We visited today, a treat for M. Aixcentric, but to my surprise, I found it extremely interesting too. The guided tours take one hour – we were bused from the car-park into the complex where we saw the massive building site and then went to the visitors’ centre to learn about what is happening there.
The fusion reactor itself will produce 500 megawatts of output power for 50 megawatts of input power, or ten times the amount of energy put in. The core will heat up to 150m degrees, ten times hotter than the sun. Huge magnets around the reactor will confine the reaction and nearby they are constructing big pools to cool the water before it is released.
I was fascinated by the logistics of the operation. All the partners (China, Japan, S Korea, Europe, the US and Russia) are supplying components which arrive in France at Fos. From there they are taken by barge across the Etang de Berre and then by overnight convoys travelling at 5 kph.
A sort of driver-less 52-axel truck will be used, and to smooth its way, bridges are being built alongside existing ones, roads are being widened, power-lines are being buried and round-abouts flattened.
We learned so much about the reactor, the numbers of people being employed, the international school created for their families, their work to preserve the local bio-diversity, their precautions against earthquakes – our guide was really excellent.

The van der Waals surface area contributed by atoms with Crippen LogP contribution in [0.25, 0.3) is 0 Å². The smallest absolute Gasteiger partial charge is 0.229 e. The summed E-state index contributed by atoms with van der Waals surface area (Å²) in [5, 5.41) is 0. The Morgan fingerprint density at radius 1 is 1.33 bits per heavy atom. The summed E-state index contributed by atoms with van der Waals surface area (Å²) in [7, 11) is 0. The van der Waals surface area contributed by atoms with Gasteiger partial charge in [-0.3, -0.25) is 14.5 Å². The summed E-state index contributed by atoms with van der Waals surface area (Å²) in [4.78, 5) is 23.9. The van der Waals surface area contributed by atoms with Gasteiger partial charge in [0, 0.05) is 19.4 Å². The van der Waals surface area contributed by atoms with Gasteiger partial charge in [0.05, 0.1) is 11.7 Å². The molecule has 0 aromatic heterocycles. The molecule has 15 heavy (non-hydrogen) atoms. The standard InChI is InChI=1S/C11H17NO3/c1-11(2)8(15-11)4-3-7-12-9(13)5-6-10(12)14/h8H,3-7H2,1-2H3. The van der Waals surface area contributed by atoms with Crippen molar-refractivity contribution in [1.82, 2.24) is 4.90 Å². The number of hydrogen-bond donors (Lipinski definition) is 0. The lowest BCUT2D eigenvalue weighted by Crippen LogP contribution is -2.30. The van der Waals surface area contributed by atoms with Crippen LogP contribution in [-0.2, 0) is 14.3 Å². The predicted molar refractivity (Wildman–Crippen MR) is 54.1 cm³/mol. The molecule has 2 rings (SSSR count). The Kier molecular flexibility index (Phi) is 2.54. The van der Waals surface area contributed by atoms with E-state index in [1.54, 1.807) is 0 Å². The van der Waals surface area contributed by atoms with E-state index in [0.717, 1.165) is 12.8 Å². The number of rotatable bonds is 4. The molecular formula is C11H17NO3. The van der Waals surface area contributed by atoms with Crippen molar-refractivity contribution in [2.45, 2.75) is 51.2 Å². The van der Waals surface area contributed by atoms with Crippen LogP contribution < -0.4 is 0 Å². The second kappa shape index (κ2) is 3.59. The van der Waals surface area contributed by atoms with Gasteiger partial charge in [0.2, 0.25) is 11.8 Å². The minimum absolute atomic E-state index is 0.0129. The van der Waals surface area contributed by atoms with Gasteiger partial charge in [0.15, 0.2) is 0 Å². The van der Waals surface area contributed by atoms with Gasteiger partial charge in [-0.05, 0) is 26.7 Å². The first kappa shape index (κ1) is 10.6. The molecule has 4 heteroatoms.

I can only suggest you try a tour yourself! They take place Mon-Fri – email firstname.lastname@example.org. Alternatively have a look at their website www.iter.org which has lots of info and video clips of their progress.
World’s First Cinema at La Ciotat
We visited this resort as the rich and the famous of the film industry gathered in Hollywood for the Oscar ceremony and wondered how many of them would recognise this dusty little building on the sea-front at La Ciotat? Incredibly it’s the world’s oldest cinema.
It was organised by the wealthy Lumière Brothers – Auguste and Louis – whose father had a photographic factory in Lyon. The brothers’ first film was of the workers leaving the factory – under one minute of footage, and shown in a café in Paris in 1895. The family had moved to live in La Ciotat at the Chateau du Close des Plages, a sumptuous house with90 hectares of land next to the sea.
At the Eden, locals could see other one-minute films developed by the Lumières. ‘L’Arrivée du Train en Gare de La Ciotat’ startled the audience as the train moved towards them. http://www.youtube.com/watch?v=1dgLEDdFddk
‘L’Arroseur Arrosé’ showed the family gardener tricked by a small boy who stood on his hose – and then squirted him with water – the world’s first comic sequence on film. http://www.youtube.com/watch?v=Kd4jSTBhYDw
And there was a very sweet film of Auguste and Marguerite Lumière feeding baby Andrée in their garden at La Ciotat. http://www.youtube.com/watch?v=qZ2mLwv7pOM
We had just had lunch in a backsteet café in the town and watched a young couple spooning food into their little one. Over one hundred years later, some family basics haven’t changed at all.
The Eden was rescued from squatters, then developers who wanted to build flats, 30 years ago. Now it is listed as a historic building and is being restored as part of the MP2013 Year of Culture programme.
A Day in Ansouis